The answers you have been given are accurate, but not comprehensive. This link is to the instruction which covers the issues in detail.
I think two things are hard for us Catholics to convey. One is that we hold human life to have very great intrinsic dignity. And the other is that we think, hold onto your hats, things are what they are.
From the first arises the idea that the means whereby which God has ordained that humans are ‘made’ also have very great dignity. The two people engaged in baby-making are themselves creatures of dignity, and the action can provide the locus where God repeats the wonder of creating a “rational soul,” and therefore has very great dignity.
Further, because humans are not a body + a soul but one “ensouled” creature, their proper actions are done with both will and body involved. So intimate an activity as sexual intercourse properly involves a commitment of will as intense and intimate as the commitment of bodies. Thus the essential problem with fornication is that it rends body from will and fragments the human being.
Therefore, even if no embryos were killed and if semen could be acquired without masturbation, IVF would be wrong because of a similar rending.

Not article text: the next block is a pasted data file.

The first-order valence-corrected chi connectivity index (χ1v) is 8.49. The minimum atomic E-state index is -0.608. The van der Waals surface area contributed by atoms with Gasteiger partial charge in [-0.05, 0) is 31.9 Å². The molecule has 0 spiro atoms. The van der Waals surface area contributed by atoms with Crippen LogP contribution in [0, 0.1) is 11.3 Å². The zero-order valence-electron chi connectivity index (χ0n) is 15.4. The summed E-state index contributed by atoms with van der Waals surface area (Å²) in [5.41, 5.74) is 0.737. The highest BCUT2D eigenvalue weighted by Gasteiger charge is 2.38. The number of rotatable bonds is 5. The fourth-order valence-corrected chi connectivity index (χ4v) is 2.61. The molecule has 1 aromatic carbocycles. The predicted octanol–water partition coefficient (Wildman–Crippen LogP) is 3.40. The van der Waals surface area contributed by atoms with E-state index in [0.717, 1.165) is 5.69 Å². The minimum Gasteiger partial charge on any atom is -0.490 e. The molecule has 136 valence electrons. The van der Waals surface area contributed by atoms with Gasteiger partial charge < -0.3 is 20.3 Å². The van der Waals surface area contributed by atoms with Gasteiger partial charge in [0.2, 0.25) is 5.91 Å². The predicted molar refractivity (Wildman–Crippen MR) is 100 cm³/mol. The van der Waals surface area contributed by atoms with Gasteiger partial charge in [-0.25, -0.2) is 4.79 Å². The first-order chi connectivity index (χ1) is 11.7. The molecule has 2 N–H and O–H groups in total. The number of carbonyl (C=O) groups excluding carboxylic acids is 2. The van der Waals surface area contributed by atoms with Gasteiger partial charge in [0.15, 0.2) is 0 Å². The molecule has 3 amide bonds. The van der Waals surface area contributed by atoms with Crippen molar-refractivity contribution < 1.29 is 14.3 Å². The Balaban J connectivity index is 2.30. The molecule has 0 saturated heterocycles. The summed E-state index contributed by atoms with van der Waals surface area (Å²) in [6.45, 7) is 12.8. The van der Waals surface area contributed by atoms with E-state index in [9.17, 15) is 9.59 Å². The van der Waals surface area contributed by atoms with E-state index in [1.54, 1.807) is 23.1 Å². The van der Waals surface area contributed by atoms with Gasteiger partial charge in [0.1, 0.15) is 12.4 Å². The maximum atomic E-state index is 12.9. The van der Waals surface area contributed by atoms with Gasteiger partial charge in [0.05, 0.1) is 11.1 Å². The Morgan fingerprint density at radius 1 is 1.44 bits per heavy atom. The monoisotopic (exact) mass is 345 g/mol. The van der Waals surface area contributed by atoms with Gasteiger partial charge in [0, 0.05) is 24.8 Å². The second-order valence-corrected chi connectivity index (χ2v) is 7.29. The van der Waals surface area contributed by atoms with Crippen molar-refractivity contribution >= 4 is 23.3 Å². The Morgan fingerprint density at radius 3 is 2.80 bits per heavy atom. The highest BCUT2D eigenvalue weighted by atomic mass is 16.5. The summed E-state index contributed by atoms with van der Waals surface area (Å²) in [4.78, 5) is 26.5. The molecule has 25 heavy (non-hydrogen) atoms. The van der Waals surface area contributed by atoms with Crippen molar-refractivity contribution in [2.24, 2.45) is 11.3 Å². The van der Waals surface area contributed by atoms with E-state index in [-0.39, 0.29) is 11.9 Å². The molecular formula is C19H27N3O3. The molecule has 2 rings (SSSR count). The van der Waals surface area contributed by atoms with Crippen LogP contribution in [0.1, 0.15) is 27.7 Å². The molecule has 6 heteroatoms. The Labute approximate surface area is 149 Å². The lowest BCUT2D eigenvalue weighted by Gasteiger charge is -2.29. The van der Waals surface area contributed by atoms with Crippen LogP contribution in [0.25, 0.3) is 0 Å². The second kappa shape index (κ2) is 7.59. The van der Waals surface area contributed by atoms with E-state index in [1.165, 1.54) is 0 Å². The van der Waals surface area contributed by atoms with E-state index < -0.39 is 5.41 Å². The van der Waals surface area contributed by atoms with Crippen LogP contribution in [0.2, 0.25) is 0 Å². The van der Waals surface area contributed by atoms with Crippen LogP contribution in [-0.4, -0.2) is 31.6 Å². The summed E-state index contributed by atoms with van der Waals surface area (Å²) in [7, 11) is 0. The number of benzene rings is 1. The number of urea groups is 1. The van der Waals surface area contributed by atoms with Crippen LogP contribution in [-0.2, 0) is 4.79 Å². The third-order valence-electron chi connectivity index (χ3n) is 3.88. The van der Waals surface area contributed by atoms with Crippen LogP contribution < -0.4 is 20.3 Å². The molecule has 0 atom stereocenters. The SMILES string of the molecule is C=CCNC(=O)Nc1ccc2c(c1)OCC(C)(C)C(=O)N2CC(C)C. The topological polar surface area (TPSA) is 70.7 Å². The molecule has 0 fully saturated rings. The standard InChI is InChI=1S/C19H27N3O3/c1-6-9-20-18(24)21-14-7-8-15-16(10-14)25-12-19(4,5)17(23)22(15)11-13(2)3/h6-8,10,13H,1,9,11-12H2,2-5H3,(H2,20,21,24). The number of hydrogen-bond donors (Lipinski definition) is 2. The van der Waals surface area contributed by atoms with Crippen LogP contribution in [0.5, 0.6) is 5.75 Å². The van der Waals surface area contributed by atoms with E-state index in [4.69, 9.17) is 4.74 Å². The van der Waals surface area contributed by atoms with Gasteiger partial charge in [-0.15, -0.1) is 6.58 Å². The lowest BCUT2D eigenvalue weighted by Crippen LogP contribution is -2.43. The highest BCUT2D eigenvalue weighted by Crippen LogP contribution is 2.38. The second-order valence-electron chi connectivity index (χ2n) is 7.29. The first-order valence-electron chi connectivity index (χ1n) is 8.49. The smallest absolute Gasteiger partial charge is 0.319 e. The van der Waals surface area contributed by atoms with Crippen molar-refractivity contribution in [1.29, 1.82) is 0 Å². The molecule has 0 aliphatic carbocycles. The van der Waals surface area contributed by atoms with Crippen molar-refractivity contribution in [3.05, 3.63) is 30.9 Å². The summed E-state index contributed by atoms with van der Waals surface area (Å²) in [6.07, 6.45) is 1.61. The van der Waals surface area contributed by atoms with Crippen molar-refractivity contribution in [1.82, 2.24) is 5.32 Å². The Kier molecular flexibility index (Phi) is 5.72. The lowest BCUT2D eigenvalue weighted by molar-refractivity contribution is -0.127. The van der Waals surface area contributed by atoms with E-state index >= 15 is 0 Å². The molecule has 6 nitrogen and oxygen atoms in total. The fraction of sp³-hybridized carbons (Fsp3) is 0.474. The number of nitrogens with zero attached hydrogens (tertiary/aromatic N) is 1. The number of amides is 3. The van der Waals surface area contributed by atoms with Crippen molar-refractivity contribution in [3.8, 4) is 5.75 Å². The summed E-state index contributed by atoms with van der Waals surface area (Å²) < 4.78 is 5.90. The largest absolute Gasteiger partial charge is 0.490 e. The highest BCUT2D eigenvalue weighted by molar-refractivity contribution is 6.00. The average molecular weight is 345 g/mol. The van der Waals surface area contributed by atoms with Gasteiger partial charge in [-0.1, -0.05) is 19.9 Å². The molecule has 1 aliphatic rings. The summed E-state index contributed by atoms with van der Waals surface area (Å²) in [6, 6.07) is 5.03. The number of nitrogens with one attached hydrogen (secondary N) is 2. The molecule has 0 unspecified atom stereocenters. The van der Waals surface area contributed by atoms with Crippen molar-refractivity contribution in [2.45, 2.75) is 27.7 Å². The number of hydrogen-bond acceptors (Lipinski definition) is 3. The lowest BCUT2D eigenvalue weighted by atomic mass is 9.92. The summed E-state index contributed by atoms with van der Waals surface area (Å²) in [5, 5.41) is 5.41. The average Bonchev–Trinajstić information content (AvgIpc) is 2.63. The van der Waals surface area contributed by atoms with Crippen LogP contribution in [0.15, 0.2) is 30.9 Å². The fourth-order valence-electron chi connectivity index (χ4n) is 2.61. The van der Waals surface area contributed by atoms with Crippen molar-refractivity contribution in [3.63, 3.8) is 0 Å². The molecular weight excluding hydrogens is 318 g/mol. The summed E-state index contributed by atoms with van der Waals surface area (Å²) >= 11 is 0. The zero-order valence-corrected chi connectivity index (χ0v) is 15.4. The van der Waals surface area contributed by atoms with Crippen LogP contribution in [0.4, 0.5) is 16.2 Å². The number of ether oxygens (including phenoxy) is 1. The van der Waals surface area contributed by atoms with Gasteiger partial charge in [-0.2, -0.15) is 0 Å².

This may be hard to grasp because we have cheapened sex. But when we fell in love, and when we “made love” at least once we recognized the miracle that we can breed like sheep, but with a great deal more enjoyment than they seem to have, AND we can “mean it” in a way they never could.
As to the second. What I mean by “things are what they are” is sort of like this. When we read that the wealthy Romans at their banquets made themselves vomit so they we could eat more we think not only of the piercing smell of vomit or the pathos of the starving poor, but of the perversion of separating the pleasure of conviviality from nutrition. And we recognize that even if we could supply healthy nutrition by the means of IV drips and NG tubes, the “plene esse” of nutrition for humans is to eat and drink, optimally with friends.
Similarly, we have little difficulty saying that the heart is “for” circulation. If we could somehow separate circulation from the other functions of the heart (I can't think of any) we'd still say it “just ain't right.”
So, if I've established at least the idea (whether you agree with it or not) that sexual intercourse is imbued, we might even say “demands”, a very great dignity
AND IF I have sketched the notion of things being what they are so that the “plene esse” of intercourse is a new human miracle,
THEN I think I have sketched a ‘system’ in which it would be wrong to separate procreation from intercourse.
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